While yoga used to be stereotyped for free spirits & Ladies Who Lunch, that is no longer the case. Research on the wide benefits of yoga created a huge rise in popularity across the US, especially because it has now been shown yoga poses combat sitting too much during the day.
While medical professionals such as therapists and BCBA’s aren’t hunched over a computer all day long, they are still prone to sitting much of their day. The negative implications this has on overall health has led some experts to say “sitting is the new smoking.”
According to survey by Ergotron, Americans are sitting on average 13 hours per day & sleeping on average 8 hours per day, adding up to 21 hours of your day, every day. This means, the average American is only active about 3 hours per day.
While sitting less at your job may not be an option, there are great ways to combat the effects that sitting brings. One of the best ways to do this is with yoga.
There are some wonderful yoga poses for people who sit long periods of a time to help heal the body.
You might be thinking, how would 10 minutes of yoga help me turn back an entire of sitting. Well, yoga is a whole body activity, meaning every pose engages articulations, tissues & muscles in a holistic movement approach.
Yoga helps sharpen your attention and concentration by calming the nervous system. It also improves the mood, behavior and overall mindfulness.
According to Psy. D Deborah Khoshaba, “By concentrating on maintaining a specific body posture and alignment of a pose and then holding it, as you breath deeply, the body starts to shift from a state of biochemical arousal and tension, to calm and relaxation.”
Read more on the health benefits of yoga.
The best ways to effectively help with yoga is a take small breaks throughout your day to do a few poses. Plan your breaks ahead of time to make sure they are scheduled in. A great time to set a few minutes aside could be between clients or during lunch.
Here are our favorite poses to help you feel better all day long.
#1 Mountain Pose
Sitting for long periods causes us to contract the back forward. Mountain pose is a powerful back and chest opening posture that counteracts this.
To do the pose, come to a relaxed standing position with your feet about hips-width-apart. Gently bring your hands up over your head with your palms facing forward. While breathing deeply, slowly bend backwards and tilt your head to look up towards the sky.
Hold for a few deep breaths and return to an upright standing position. Repeat several times trying to guide your body deeper into the pose each time.
#2 Forward Fold
This easy pose provides a wonderful feeling of release throughout your body which not only helps you stretch but also is great for stress and anxiety reduction.
Again with your feet hips-width apart slowly bend forward from the hips. If you feel too much pull through your lower back and legs, bend slightly at the knees.
Allow yourself to hang breathing deeply as you bend further into the pose. Roll your body back to standing, allowing your head to roll up last.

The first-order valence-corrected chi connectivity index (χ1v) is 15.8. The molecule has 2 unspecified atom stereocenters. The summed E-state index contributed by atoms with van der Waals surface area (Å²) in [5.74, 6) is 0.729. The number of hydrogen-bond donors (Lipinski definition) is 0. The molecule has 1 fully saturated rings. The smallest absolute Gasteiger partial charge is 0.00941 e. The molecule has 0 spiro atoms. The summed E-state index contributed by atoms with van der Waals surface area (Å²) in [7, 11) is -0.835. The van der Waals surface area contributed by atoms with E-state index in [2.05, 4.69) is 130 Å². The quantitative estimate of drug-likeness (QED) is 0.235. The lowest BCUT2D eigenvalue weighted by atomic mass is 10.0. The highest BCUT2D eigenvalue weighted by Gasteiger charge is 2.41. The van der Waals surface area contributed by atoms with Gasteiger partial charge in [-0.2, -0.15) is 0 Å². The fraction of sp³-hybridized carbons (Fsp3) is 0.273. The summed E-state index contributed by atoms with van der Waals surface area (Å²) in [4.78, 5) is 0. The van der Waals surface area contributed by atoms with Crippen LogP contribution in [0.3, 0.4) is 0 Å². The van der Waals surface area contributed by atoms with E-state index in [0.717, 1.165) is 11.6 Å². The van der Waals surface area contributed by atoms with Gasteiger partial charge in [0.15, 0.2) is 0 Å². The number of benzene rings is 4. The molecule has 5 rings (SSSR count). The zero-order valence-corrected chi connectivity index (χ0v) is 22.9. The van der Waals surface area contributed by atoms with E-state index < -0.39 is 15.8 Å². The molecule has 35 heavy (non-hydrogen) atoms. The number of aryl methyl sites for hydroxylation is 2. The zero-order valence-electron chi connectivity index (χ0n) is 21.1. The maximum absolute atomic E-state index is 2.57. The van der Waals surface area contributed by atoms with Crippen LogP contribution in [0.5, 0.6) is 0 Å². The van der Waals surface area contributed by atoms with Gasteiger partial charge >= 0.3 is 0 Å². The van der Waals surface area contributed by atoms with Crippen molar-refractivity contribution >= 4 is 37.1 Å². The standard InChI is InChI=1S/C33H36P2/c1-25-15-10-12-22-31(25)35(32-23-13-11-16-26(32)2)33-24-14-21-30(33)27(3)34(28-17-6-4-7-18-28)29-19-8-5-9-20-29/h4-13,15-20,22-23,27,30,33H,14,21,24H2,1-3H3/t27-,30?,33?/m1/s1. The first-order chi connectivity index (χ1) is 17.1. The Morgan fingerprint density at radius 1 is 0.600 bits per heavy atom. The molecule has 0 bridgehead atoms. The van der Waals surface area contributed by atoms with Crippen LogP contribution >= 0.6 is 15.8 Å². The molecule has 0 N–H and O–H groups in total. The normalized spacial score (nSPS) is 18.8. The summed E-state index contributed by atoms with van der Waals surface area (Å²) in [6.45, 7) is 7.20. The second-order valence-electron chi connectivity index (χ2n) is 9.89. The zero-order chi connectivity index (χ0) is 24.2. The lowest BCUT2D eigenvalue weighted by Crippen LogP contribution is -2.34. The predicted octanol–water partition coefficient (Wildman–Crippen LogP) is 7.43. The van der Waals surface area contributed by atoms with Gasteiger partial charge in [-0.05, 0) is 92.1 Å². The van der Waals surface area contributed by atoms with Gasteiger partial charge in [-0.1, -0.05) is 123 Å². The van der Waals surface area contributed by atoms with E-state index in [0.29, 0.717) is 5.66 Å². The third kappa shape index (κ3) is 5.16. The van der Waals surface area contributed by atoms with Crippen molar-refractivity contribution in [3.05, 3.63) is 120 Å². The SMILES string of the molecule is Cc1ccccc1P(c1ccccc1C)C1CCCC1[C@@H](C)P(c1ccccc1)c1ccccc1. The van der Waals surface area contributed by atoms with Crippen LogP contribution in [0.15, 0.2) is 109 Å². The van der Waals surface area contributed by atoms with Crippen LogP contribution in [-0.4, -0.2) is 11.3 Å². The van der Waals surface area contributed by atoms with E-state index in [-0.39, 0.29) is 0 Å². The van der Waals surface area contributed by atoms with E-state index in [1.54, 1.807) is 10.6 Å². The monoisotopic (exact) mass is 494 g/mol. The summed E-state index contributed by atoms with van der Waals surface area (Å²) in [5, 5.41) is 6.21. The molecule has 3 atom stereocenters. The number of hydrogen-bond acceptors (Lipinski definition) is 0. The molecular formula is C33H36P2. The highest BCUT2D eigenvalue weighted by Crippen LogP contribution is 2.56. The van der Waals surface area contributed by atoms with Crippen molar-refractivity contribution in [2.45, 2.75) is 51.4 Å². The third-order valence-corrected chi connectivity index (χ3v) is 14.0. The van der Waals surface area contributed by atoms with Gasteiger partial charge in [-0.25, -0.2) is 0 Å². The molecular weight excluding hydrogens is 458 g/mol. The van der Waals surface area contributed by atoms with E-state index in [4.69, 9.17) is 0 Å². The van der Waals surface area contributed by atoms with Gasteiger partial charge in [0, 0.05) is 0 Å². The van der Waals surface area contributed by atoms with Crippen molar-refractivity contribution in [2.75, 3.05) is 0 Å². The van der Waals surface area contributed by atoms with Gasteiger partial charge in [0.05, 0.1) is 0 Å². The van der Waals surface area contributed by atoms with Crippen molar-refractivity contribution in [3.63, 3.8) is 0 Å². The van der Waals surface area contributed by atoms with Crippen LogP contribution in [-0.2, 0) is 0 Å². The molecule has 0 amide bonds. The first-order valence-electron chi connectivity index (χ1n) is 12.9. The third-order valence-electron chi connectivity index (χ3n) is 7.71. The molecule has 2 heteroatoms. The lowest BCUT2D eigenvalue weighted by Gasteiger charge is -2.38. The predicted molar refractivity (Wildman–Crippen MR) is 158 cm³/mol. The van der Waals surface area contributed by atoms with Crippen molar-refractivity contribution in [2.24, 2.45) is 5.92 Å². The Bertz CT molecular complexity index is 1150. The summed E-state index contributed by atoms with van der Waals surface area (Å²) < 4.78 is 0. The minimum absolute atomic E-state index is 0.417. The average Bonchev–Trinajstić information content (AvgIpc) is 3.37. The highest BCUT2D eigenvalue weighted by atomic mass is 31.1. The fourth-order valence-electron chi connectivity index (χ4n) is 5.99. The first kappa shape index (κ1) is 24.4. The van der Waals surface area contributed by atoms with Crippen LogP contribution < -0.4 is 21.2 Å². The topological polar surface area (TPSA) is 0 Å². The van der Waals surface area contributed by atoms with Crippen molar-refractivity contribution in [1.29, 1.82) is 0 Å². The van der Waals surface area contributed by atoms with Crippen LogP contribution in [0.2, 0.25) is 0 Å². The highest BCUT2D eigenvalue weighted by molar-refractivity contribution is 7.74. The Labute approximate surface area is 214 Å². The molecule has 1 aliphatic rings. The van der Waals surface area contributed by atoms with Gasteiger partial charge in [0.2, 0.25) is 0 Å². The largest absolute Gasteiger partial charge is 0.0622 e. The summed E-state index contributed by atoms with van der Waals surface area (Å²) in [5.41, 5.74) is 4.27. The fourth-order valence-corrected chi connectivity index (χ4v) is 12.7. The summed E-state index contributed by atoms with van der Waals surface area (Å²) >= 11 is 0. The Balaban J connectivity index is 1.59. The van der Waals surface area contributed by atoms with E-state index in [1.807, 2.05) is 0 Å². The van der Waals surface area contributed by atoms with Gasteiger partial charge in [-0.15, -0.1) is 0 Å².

#3 Neck Stretch
Our necks get tense for a variety of reasons including stress and staring down at phones or computers. To counter this try slow neck circles.
Start by sitting or standing and gently lean your head to the right. Extending your opposite arm and guide your neck deeper into the stretch. Deep breaths will allow you to stay relaxed and flow even further into the stretch.
Hold for a few deep breaths and then switch to the other side.
#4 Tree Pose
This balance pose requires focus which is a great way to get our minds off of our to-do lists and busy schedules.
Start in a comfortable standing position and slowly bring your weight to one foot, pressing down through all areas of your foot. Place the sole of the opposite foot against the thigh, calf or ankle, making just to avoid pressing directly into the knee.
Find a focal point to keep you keep your balance while you continue to take deep breaths, releasing the stress of the day with each exhale.
#5 Cow Face Arms Pose
As a result of sitting for long periods our spine begins to round and the upper arms turn inward. This results in tight shoulders which can cause breathing challenges leading to anxiety and increased reactiveness.
To do this pose, take the right arm up in line with the ear and turn the upper arm so that the palm faces away from you. Your thumb should be pointing to the right. Slowly bend your elbow and try to interlock your fingers. If interlocking is too difficult try holding onto something like a towel or belt. Hold for several breaths and then switch sides.
#6 Warrior II
Warrior II is effective in strengthening your legs while also opening your hips and chest. This aides in improving circulation and brings energy back to the body.
Begin by stepping your right foot forward and left foot back. Turn your left toes out as you press down through your entire foot. Gently bend your right knee, keeping your thigh parallel to the ground.
Be sure to align your knee directly over your right ankle and toes pointed forward.
Align your shoulders with your hips and reach your arms out in either direction. Keep your gaze over your front hand and hold for several deep breaths. Repeat on the opposite side by stepping your left foot forward and right foot back.
Is stressing also affecting your work day? Read our article on 5 Tips for Avoiding BCBA Burnout.